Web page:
During the Mandela era, ANC’s strength was its ability to portray itself as a more racially inclusive alternative to South Africa’s racially segregated colonial and Apartheid ruling parties. Mandela did not respond to narrow African nationalism. His outlook for African nationalism was far more inclusive than those of many leaders in today’s Africa.

South African National Reconciliation

Let me say something about his national reconciliation project. As Sri Lankans we certainly can learn a lesson from his visionary thinking. On many occasions after being elected President, Mandela made more speeches about the beginning of the struggle to make improvements in various fields of life in South Africa based on democracy and respect for equal rights between Whites and Blacks, and other racial groups in South Africa. New challenges for South Africa can be described as “Crafting representative social institutions of deep-seated ethnic rivalries and economic inequalities.” Establishment of institutions representing various parties and obtaining public trust in societies divided by economic, ethnic and social rivalries that ran very deep was a very heavy homework for transitional government. It shows how complex the problems faced by the new South African regime. Mandela’s main concern after being elected President was to create a new pattern of relations that was more harmonious among various different races and ethnicities in South Africa. In the transition period 1990-1994, Mandela and de Klerk played an important role in preventing the occurrence of wider conflicts and violence. It was described that Mandela and de Klerk shared the same essential character of leadership, namely the willingness to change South African political legitimacy based on Proportional Representation, one thing that had never existed in previous South African political history. De Klerk and Mandela began the process of negotiation and power sharing which made the process of political transition in South Africa peaceful and a model that should be learned by other countries particularly by a country like ours.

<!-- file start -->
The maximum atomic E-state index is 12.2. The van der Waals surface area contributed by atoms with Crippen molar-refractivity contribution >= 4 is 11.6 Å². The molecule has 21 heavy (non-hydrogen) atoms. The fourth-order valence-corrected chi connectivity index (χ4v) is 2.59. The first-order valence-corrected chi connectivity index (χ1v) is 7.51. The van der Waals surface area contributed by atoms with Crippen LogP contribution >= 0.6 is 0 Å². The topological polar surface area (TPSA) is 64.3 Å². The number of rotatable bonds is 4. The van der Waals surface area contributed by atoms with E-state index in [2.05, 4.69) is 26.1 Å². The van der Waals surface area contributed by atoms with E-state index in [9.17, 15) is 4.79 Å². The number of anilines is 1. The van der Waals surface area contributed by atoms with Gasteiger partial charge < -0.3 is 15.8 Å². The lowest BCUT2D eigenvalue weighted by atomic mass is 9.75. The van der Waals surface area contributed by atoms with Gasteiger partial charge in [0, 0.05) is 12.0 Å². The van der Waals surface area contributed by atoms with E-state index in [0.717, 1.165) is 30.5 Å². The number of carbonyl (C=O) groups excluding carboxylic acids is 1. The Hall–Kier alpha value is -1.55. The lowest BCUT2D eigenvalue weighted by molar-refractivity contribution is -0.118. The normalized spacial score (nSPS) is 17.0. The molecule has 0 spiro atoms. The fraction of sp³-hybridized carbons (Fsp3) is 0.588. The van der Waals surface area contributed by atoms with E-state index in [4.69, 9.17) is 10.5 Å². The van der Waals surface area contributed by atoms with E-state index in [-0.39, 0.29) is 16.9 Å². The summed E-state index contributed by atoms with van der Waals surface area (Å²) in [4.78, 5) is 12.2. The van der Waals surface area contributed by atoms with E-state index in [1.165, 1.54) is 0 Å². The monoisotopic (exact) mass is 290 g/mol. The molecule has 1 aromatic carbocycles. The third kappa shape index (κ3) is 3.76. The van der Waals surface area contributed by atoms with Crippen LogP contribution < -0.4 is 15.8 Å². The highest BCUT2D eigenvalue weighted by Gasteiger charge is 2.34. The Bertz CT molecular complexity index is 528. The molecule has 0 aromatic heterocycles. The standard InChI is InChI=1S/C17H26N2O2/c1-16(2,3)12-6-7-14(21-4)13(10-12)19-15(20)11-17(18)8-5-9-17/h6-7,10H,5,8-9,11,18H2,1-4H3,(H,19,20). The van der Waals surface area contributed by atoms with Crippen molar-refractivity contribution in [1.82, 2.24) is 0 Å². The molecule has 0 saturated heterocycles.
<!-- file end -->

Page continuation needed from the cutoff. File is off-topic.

Efforts to create a more harmonious and conducive relationship for the development of South Africa in the future began with reconciliation of various cases of State violence that occurred during South Africa still shackled in Apartheid politics. The term “reconciliation” itself became very popular in discussing conflict studies precisely because of what various parties and actors in South Africa had tried. The South African phenomenon seems to be a kind of textbook for the development of the concept of post conflict reconciliation because it is considered successful in developing methods to build more stable relationships between previously conflicting actors, more durable peace and strong legitimacy for post-conflict policies. But efforts to see the phenomenon of reconciliation in South Africa are not based solely on optimistic voices.

Concerns also emerged regarding efforts to eliminate Apartheid in South Africa. Apartheid as a systematic state policy based on the differentiation of treatment of the State based on race or skin colour may be easier to erase or replace, but as an ideology that has been practiced for years and based on patterns of racial relations that have been built for centuries, it was not an easy task. Apartheid is a complex problem. So those who tend to be pessimistic are not arguing about the problem of the possibility of the elimination of Apartheid but more of the continuous processes needed to carry out the overall elimination of the existence of Apartheid at the State level as a policy, or at the social level as values that shape individual behaviour in context of social interaction.

The initial stage of the South African reconciliation process began with the establishment of the Truth and Reconciliation Commission (TRC). This institution was formed after Mandela received and listened to proposals from various groups, especially civil society organizations in South Africa. Through the public selection process, commissioners were chosen to lead the institution. The commission was led by the South African archbishop, Rev. Desmond Tutu, a respected black Christian figure. TRC is based on several thoughts as follows:

A non-Racial Ideology of Reconciliation:

The view that South African reconciliation was based on efforts to abolish the racial identity created by Apartheid

An Inter-communal Ideology of Reconciliation:

Reconciliation is seen as an attempt to bridge community groups divided by Apartheid by creating a shared understanding of democratic values on both sides of the community or society.